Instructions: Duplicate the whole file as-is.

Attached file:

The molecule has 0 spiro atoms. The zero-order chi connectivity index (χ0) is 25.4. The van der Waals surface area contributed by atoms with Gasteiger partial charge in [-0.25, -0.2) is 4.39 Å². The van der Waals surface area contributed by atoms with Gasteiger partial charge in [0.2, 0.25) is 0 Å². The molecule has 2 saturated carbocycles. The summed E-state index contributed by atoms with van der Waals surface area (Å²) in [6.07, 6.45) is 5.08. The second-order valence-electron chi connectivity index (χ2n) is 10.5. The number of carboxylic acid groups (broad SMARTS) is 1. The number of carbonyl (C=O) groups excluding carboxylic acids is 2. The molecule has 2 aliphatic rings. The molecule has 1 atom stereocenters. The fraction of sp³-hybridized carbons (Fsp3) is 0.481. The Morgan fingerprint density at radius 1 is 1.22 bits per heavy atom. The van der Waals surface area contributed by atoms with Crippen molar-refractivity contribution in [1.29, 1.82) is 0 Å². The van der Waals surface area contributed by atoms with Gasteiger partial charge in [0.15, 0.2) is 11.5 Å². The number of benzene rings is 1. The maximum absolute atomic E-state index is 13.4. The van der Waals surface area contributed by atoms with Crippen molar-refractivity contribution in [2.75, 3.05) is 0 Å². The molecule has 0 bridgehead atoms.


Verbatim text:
The molecule has 0 spiro atoms. The zero-order chi connectivity index (χ0) is 25.4. The van der Waals surface area contributed by atoms with Gasteiger partial charge in [-0.25, -0.2) is 4.39 Å². The van der Waals surface area contributed by atoms with Gasteiger partial charge in [0.2, 0.25) is 0 Å². The molecule has 2 saturated carbocycles. The summed E-state index contributed by atoms with van der Waals surface area (Å²) in [6.07, 6.45) is 5.08. The second-order valence-electron chi connectivity index (χ2n) is 10.5. The number of carboxylic acid groups (broad SMARTS) is 1. The number of carbonyl (C=O) groups excluding carboxylic acids is 2. The molecule has 2 aliphatic rings. The molecule has 1 atom stereocenters. The fraction of sp³-hybridized carbons (Fsp3) is 0.481. The Morgan fingerprint density at radius 1 is 1.22 bits per heavy atom. The van der Waals surface area contributed by atoms with Crippen molar-refractivity contribution in [1.29, 1.82) is 0 Å². The van der Waals surface area contributed by atoms with Gasteiger partial charge in [0.15, 0.2) is 11.5 Å². The number of benzene rings is 1. The maximum absolute atomic E-state index is 13.4. The van der Waals surface area contributed by atoms with Crippen molar-refractivity contribution in [2.75, 3.05) is 0 Å². The molecule has 0 bridgehead atoms.